Humans affect ecosystems. Why not climatological changes? Let the howling begin.
Maybe someone will quickly point to the difference between ecosystems and climate, suggesting the difference between apples and oranges. But, what if something learned in an ecosystem does indeed give support for the way humans may affect the overall climate?
Over the weekend, San Juan Sports post a video titled, How Wolves Change Rivers. Fascinating. I clicked around the Interwebs to learn the history behind the disappearance of the Gray Wolf in Yellowstone Park by 1926.
Maybe you are like me and had no idea the Gray Wolf had been hunted so intently that by 1926 sustainable packs could not be found. One article suggested the eradication of the Gray Wolf was due in part to a lack of legislation protecting species indigenous to the new park. No matter what the cause, no one disputes the loss of the Gray Wolf to Yellowstone by 1926, at least that I could find.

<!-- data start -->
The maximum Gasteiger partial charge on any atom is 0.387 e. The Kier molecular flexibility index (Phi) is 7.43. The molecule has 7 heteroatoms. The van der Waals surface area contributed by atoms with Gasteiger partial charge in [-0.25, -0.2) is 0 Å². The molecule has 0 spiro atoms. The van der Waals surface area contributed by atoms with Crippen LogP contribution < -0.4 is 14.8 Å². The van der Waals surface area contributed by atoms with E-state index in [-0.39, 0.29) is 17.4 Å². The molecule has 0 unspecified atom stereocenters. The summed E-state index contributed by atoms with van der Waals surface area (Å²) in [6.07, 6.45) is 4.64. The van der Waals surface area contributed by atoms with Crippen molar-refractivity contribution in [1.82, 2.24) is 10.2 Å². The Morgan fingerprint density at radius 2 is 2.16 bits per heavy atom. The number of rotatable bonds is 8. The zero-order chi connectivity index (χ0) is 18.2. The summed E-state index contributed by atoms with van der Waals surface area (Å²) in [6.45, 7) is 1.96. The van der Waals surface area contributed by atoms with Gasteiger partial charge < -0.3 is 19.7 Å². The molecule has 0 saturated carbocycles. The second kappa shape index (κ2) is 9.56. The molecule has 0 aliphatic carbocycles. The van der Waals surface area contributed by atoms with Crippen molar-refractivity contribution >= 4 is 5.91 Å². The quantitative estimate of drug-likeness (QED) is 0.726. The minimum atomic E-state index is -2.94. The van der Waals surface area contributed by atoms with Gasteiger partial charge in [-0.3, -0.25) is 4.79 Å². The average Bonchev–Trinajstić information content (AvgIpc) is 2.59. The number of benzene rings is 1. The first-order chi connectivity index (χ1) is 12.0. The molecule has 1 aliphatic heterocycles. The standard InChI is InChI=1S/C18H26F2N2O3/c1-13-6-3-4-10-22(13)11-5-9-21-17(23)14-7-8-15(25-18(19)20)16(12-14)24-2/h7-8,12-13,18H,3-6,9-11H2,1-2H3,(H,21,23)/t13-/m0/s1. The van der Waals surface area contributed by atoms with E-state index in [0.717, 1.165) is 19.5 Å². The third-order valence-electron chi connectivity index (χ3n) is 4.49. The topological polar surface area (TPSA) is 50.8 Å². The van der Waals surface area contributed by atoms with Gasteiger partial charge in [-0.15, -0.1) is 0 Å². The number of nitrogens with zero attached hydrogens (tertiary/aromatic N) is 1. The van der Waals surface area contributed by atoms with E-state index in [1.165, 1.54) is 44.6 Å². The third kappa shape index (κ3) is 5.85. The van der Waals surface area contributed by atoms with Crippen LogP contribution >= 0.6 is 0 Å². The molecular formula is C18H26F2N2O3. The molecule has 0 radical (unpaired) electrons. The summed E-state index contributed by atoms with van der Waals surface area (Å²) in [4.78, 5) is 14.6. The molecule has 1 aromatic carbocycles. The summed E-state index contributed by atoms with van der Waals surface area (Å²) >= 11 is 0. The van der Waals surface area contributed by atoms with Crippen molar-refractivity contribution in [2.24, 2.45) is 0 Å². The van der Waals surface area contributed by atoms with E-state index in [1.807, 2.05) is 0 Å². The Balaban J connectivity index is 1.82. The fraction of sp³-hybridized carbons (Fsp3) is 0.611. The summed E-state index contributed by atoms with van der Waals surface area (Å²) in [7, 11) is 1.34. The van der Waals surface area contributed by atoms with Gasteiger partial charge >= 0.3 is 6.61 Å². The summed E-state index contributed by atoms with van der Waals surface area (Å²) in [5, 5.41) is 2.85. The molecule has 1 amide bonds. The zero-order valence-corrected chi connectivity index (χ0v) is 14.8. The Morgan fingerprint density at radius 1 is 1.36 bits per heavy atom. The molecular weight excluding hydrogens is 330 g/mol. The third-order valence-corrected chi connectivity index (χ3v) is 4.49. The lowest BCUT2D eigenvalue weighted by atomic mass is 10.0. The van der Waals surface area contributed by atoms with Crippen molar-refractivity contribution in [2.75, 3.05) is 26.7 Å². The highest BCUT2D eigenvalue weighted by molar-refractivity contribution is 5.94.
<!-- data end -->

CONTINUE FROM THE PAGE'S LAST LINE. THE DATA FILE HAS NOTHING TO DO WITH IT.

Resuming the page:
The video conveys what this PBS piece reported from a study done by ecologists from Oregon State University. William Ripple and Robert Beschta studied the ecosystem as it pertained to Aspen trees only to uncover interesting findings with regard to the wolves and the ecosystem in Yellowstone. Gray Wolves were reintroduced into Yellowstone in 1995.
In short, human beings killed off the Gray Wolf. The loss of the Gray Wolf impacted the ecosystem in Yellowstone Park. Over the first eleven years after the re-introduction of the wolf to Yellowstone, the period covered by the Ripple and Beschta study, amazing things emerged.
If humans were responsible for killing off the Gray Wolf in Yellowstone to harmful effects of the Yellowstone ecosystem, then why is it unreasonable that indiscriminate industrialization could have disastrous consequences to climate systems?
We may howl at the thought or we may listen to the wolves.
Featured Image Credit